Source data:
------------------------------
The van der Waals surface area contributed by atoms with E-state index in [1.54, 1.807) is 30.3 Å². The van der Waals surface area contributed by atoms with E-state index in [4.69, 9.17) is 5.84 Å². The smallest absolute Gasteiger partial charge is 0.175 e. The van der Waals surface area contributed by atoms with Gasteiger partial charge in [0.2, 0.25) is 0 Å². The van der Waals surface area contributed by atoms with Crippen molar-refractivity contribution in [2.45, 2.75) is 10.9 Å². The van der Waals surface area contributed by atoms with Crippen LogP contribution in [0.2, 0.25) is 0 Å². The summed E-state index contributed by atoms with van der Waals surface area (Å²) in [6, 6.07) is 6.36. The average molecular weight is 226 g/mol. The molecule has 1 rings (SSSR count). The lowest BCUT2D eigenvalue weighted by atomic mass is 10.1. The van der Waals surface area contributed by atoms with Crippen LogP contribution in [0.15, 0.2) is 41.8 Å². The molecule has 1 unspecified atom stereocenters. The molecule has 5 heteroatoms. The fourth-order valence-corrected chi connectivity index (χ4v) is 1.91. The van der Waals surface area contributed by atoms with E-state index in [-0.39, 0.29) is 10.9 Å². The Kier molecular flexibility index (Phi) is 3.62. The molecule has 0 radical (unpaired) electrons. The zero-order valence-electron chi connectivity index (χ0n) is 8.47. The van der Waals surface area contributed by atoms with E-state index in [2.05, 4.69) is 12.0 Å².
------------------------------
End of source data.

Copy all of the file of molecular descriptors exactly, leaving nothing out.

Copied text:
The van der Waals surface area contributed by atoms with E-state index in [1.54, 1.807) is 30.3 Å². The van der Waals surface area contributed by atoms with E-state index in [4.69, 9.17) is 5.84 Å². The smallest absolute Gasteiger partial charge is 0.175 e. The van der Waals surface area contributed by atoms with Gasteiger partial charge in [0.2, 0.25) is 0 Å². The van der Waals surface area contributed by atoms with Crippen molar-refractivity contribution in [2.45, 2.75) is 10.9 Å². The van der Waals surface area contributed by atoms with Crippen LogP contribution in [0.2, 0.25) is 0 Å². The summed E-state index contributed by atoms with van der Waals surface area (Å²) in [6, 6.07) is 6.36. The average molecular weight is 226 g/mol. The molecule has 1 rings (SSSR count). The lowest BCUT2D eigenvalue weighted by atomic mass is 10.1. The van der Waals surface area contributed by atoms with Crippen LogP contribution in [0.15, 0.2) is 41.8 Å². The molecule has 1 unspecified atom stereocenters. The molecule has 5 heteroatoms. The fourth-order valence-corrected chi connectivity index (χ4v) is 1.91. The van der Waals surface area contributed by atoms with E-state index in [-0.39, 0.29) is 10.9 Å². The Kier molecular flexibility index (Phi) is 3.62. The molecule has 0 radical (unpaired) electrons. The zero-order valence-electron chi connectivity index (χ0n) is 8.47. The van der Waals surface area contributed by atoms with E-state index in [2.05, 4.69) is 12.0 Å².